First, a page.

Overactive bladder (OAB) A problem with bladder function that causes a frequent feeling of needing to urinate. It is not the diseases it is the condition where sudden urge to urinate that may be difficult to control.
If there is loss of bladder control then it is known as urge incontinence. The urge to urinate may be difficult to control and lead to the involuntary loss of urine (incontinence). It may be embarrassing or limit activity. You may pass urine many times during the day and night.
One or all of these symptoms can cause considerable stress and a negative impact on your quality of life.
OAB does not tend to affect lifespan, but it can impact quality of life. The condition may affect work, relationships, and sleep.
Symptoms of overactive bladder
- Urinary urgency: In this condition there is sudden, strong urge to urinate that you can’t ignore or compelling desire to pass urine that is difficult to defer.
- Urge incontinence: In this case, there can be a leakage of urine when you get the urge to urinate. In this symptom there is Loss of urine immediately happen.
- Nocturia: This symptom is characterized by the need to get up and urinate at least two times each night. You have to wake from sleep to go to the bathroom more than once a night.
- Urinate frequently- In this symptom you need to urinate very often. You may need to go to the bathroom many times during the day. The number of times someone urinates varies from person to person.
Causes of Overactive bladder
Overactivity of a muscle in the bladder wall is considered to be the main cause of OAB. OAB it is result of spasms in the detrusor muscle, the main muscle of the urinary bladder wall. When the brain senses the bladder is about half full, it usually sends out nerve signals. These cause the pelvic floor and sphincter muscles to relax while the detrusor contracts, squeezing out urine.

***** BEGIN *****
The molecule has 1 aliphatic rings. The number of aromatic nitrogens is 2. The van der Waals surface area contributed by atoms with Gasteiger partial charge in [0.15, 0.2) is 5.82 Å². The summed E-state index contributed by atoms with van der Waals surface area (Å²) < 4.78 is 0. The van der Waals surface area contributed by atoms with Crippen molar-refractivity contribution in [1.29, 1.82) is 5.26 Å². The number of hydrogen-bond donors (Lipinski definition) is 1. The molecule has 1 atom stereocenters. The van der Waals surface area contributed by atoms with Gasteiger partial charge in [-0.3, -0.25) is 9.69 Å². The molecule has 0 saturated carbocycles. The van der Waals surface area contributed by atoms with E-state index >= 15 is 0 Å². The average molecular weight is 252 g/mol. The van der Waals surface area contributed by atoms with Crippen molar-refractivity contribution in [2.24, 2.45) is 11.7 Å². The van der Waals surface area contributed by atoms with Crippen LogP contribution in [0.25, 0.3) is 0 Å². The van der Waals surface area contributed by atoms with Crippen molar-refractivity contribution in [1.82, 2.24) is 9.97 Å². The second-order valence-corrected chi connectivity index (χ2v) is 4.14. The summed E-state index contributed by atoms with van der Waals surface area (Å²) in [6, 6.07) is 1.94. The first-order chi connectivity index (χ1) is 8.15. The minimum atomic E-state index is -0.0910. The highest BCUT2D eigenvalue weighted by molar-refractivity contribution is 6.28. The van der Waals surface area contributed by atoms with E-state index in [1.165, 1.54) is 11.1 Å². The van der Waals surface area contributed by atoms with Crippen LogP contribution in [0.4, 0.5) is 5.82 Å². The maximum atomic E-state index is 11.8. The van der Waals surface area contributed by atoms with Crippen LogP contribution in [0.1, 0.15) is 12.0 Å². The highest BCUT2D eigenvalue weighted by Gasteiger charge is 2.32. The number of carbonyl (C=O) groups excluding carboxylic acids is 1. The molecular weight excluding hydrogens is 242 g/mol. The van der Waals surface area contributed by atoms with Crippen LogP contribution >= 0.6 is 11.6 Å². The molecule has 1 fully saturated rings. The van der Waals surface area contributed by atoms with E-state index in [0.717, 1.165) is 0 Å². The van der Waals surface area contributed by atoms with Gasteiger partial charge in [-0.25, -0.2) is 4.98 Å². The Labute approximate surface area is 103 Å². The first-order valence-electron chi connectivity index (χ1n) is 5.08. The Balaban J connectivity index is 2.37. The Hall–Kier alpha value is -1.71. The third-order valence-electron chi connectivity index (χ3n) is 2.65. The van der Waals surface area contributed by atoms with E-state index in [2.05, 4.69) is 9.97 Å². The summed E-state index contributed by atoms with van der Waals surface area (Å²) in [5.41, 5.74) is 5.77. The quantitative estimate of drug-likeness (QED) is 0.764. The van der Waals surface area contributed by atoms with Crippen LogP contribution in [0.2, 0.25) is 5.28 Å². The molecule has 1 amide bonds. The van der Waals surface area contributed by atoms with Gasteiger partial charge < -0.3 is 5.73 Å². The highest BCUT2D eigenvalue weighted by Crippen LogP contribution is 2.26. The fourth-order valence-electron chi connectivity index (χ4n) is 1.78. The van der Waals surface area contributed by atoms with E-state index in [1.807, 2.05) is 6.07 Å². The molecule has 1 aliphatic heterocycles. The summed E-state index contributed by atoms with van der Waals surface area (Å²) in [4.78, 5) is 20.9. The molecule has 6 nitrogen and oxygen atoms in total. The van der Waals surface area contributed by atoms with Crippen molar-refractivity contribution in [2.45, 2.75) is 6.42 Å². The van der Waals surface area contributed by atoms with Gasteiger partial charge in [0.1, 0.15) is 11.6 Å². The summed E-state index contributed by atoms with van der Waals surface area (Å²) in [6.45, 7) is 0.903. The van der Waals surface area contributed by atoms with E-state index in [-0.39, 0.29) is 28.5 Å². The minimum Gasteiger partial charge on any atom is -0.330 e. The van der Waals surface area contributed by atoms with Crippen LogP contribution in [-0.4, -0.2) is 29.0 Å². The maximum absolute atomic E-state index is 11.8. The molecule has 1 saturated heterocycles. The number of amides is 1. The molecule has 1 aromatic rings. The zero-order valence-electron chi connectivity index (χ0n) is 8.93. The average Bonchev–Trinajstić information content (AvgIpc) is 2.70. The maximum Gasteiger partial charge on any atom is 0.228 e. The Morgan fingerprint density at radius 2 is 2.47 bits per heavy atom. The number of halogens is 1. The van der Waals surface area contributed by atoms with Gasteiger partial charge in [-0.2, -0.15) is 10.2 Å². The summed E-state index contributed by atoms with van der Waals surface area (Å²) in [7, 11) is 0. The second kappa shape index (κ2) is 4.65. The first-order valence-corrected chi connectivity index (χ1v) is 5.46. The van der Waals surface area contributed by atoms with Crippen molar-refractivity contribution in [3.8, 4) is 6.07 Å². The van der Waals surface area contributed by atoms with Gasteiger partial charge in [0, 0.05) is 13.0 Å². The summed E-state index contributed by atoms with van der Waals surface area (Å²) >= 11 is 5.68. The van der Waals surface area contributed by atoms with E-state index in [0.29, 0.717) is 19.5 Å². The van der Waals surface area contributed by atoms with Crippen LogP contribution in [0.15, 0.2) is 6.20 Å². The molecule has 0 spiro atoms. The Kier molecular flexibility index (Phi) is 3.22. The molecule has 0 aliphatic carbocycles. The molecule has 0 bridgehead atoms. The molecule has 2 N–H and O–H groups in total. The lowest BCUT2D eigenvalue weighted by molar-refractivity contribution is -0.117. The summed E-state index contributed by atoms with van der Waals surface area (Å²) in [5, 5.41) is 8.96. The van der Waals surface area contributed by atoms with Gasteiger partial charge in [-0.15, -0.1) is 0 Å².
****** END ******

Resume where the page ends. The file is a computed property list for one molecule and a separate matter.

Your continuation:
OAB can impact anyone at any age, the likelihood of developing the condition increases greatly with age
An overactive bladder can be caused by several things
1. Weak pelvic muscles: Pregnancy and childbirth can cause your pelvic muscles (the muscles and tissues that support the organs in your lower abdomen) to stretch and weaken. This can cause the bladder to sag out of its normal position. All of these factors can cause leakage.
2. Over activity of the detrusor urinae muscle-The function of detrusor urinae muscle is to remains relaxed to allow the bladder to store urine, and contracts during urination to release urine. If it’s overactive than its causes Overactive bladder.
3. Nerve damage– If the nerve signals between your bladder and brain don’t work properly, OAB can result. The signals might tell your bladder to empty, even when it isn’t full. Trauma and diseases can cause this to happen.
4. Infection– An infection, like a urinary tract infection (UTI), can irritate the bladder nerves and cause the bladder to squeeze without warning leads to frequent urination.
5. Excess weight– Being overweight or obesity places extra pressure on your bladder. This can lead to urge incontinence
- Medications, alcohol and caffeine – These products and diuretics can dull the nerves, which affects the signal to the brain, results in overflow of bladder.
- Estrogen deficiency after menopause – This hormonal change could contribute to a loss of urine due to urgency.
- Ageing– due to aging, it may make more difficult for your bladder to understand the signals it receives from your brain.
- Incomplete bladder emptying-This symptoms which may lead to symptoms of overactive bladder, as you have little urine storage space left.
Neurological disorders like stroke and multiple sclerosis,Diabetes,Abnormalities in the bladder, such as tumours or bladder stone, enlarged prostate, constipation
- Drinking too much fluid and water
Several conditions may contribute to signs and symptoms of overactive bladder, including:
- Neurological disorders, such as stroke and multiple sclerosis
- Urinary tract infections that can cause symptoms similar to those of an overactive bladder